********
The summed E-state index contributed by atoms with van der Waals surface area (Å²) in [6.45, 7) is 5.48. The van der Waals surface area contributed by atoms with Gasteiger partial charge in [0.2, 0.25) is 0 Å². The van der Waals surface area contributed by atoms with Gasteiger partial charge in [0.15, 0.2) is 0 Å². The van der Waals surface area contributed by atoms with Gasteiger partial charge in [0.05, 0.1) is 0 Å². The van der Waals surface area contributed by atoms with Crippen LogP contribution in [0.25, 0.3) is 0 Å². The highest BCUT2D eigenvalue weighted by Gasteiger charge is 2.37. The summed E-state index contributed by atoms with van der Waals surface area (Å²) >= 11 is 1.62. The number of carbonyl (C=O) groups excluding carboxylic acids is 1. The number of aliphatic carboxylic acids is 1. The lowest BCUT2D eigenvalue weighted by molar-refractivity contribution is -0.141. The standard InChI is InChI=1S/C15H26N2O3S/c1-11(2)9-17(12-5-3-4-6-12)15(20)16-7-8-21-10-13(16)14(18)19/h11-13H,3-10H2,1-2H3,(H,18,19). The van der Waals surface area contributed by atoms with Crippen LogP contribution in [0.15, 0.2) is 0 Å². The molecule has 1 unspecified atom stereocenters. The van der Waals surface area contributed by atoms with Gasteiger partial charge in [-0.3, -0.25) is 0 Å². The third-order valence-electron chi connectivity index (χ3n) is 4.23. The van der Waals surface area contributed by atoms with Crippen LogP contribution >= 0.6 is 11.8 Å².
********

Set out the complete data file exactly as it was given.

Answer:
The summed E-state index contributed by atoms with van der Waals surface area (Å²) in [6.45, 7) is 5.48. The van der Waals surface area contributed by atoms with Gasteiger partial charge in [0.2, 0.25) is 0 Å². The van der Waals surface area contributed by atoms with Gasteiger partial charge in [0.15, 0.2) is 0 Å². The van der Waals surface area contributed by atoms with Gasteiger partial charge in [0.05, 0.1) is 0 Å². The van der Waals surface area contributed by atoms with Crippen LogP contribution in [0.25, 0.3) is 0 Å². The highest BCUT2D eigenvalue weighted by Gasteiger charge is 2.37. The summed E-state index contributed by atoms with van der Waals surface area (Å²) >= 11 is 1.62. The number of carbonyl (C=O) groups excluding carboxylic acids is 1. The number of aliphatic carboxylic acids is 1. The lowest BCUT2D eigenvalue weighted by molar-refractivity contribution is -0.141. The standard InChI is InChI=1S/C15H26N2O3S/c1-11(2)9-17(12-5-3-4-6-12)15(20)16-7-8-21-10-13(16)14(18)19/h11-13H,3-10H2,1-2H3,(H,18,19). The van der Waals surface area contributed by atoms with Crippen LogP contribution in [0.15, 0.2) is 0 Å². The molecule has 1 unspecified atom stereocenters. The van der Waals surface area contributed by atoms with Gasteiger partial charge in [-0.3, -0.25) is 0 Å². The third-order valence-electron chi connectivity index (χ3n) is 4.23. The van der Waals surface area contributed by atoms with Crippen LogP contribution >= 0.6 is 11.8 Å².